MINSK, Belarus — Minutes after President Aleksandr G. Lukashenko of Belarus vowed to stand firm against protesters he reviled as “rats,” “trash” and “bandits,” antigovernment demonstrators staged their biggest protest yet on Sunday to oppose a fraud-tainted presidential election a week earlier.
Tens of thousands of protesters — some estimates put their number at well over 200,000 — turned out in the center of Minsk, the capital, dwarfing a rally of Mr. Lukashenko’s supporters earlier in the day.
It appeared to be the largest protest in the history of Belarus, a former Soviet republic that Mr. Lukashenko has led since 1994.
As the crowd gathered around a Soviet-era obelisk on Victors Avenue, many chanted for Mr. Lukashenko to leave and waved the traditional white and red flag, which became a symbol of the opposition after the president replaced it with a more Soviet-looking national flag soon after coming to power.
The protest had a festive air, in stark contrast to the tense moods of far smaller rallies last week that were violently suppressed by security forces, leaving at least two people dead, many injured and more than 6,000 under arrest.
For the first time, Belarusians were allowed to walk freely in the city center, wrapped in opposition flags and chanting antigovernment slogans. After gathering near the obelisk, they walked toward the main square, blocking traffic on the capital’s main avenue. Only one week ago, a group of clapping people on a sidewalk would have been violently dispersed by the riot police. On Sunday, the police were nowhere to be seen.
Many protesters said they turned out because they did not expect to be violently dispersed. Others said they came because they were shocked to learn that protesters had been tortured after being detained at previous rallies.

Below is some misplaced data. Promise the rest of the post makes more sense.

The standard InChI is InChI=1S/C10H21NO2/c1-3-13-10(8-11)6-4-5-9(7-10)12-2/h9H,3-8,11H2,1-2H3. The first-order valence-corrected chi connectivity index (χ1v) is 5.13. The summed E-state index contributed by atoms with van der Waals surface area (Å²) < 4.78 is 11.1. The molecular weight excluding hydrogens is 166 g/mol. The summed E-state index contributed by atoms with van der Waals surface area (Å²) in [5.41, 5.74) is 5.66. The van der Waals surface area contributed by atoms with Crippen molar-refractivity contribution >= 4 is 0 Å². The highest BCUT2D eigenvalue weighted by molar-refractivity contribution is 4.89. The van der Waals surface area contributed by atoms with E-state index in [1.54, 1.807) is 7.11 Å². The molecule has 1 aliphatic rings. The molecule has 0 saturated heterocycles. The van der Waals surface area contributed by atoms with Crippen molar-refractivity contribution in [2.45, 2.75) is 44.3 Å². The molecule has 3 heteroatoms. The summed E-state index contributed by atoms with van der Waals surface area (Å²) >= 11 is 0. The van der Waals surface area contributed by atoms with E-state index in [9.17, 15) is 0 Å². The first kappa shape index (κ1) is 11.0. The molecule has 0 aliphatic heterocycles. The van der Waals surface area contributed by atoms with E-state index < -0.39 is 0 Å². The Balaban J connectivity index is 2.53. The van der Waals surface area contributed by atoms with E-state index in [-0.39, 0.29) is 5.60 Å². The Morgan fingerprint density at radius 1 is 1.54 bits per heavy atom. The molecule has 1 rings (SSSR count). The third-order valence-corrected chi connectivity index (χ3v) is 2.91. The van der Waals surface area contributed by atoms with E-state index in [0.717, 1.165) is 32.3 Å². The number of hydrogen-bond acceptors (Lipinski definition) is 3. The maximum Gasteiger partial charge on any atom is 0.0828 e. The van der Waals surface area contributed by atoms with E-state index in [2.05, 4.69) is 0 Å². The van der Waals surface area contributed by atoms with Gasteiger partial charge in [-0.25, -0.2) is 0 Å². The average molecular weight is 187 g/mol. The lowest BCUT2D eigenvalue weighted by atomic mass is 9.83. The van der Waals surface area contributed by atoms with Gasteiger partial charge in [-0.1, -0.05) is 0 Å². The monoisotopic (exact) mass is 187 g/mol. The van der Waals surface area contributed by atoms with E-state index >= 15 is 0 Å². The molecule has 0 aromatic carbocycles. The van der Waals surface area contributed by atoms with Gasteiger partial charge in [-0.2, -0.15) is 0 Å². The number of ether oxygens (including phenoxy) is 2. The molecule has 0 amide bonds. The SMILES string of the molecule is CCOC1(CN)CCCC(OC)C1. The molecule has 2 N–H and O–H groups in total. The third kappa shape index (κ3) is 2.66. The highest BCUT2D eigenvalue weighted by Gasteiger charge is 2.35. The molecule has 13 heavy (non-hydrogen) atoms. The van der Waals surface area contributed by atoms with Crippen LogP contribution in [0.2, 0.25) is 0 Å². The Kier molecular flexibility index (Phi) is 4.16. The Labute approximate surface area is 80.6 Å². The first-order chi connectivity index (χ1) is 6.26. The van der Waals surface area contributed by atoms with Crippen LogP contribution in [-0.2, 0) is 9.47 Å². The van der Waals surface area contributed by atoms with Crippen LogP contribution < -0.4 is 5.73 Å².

“These events united everybody,” said Olga V. Golovanova, an economist. “We have woken up to the fact that we want to be free, we want to he human,” she added. “The government believed that they are gods and we are nothing.”
Indeed, in a speech to supporters shortly before city streets filled with people demanding that he step down, Mr. Lukashenko equated his own fate with that of the nation, saying, “If you destroy Lukashenko, it will be the beginning of the end for you.”
Protesters relished the opportunity to speak their minds freely. They took selfies in front of the main security service building, still called the K.G.B. in Belarus, something that was unimaginable just days ago.
“I haven’t seen anything like this before,” said Vladislav A. Ianovich, 18, a computer science student standing wrapped in a European Union flag. “I think we need to repeat such rallies several times and the country will change. It has already changed.”
For some, however, the opposition’s euphoria seemed premature given that Mr. Lukashenko is still in power.
“This is not the end yet,” said Sergei, 57, a teacher at a state-run institution. He said he feared giving his last name because he wanted to protect his students. “It will all depend on what factory workers will do,” he said.
The protest came in response to a call for a “March for Freedom” by Svetlana Tikhanovskaya, the main opposition candidate in the presidential election. She joined the race after the arrest of her husband, Sergei Tikhanovsky, a popular blogger who had planned to run as a candidate. Ms. Tikhanovskaya, who says she won the election, was forced to leave Belarus for neighboring Lithuania early last week.
The mass protest on Sunday suggested that Mr. Lukashenko, who claimed a landslide re-election victory with 80 percent of the vote on Aug. 9, had failed in his efforts to intimidate opponents through a frenzy of police violence and increasingly strident warnings that the unrest could open the way for military action by NATO.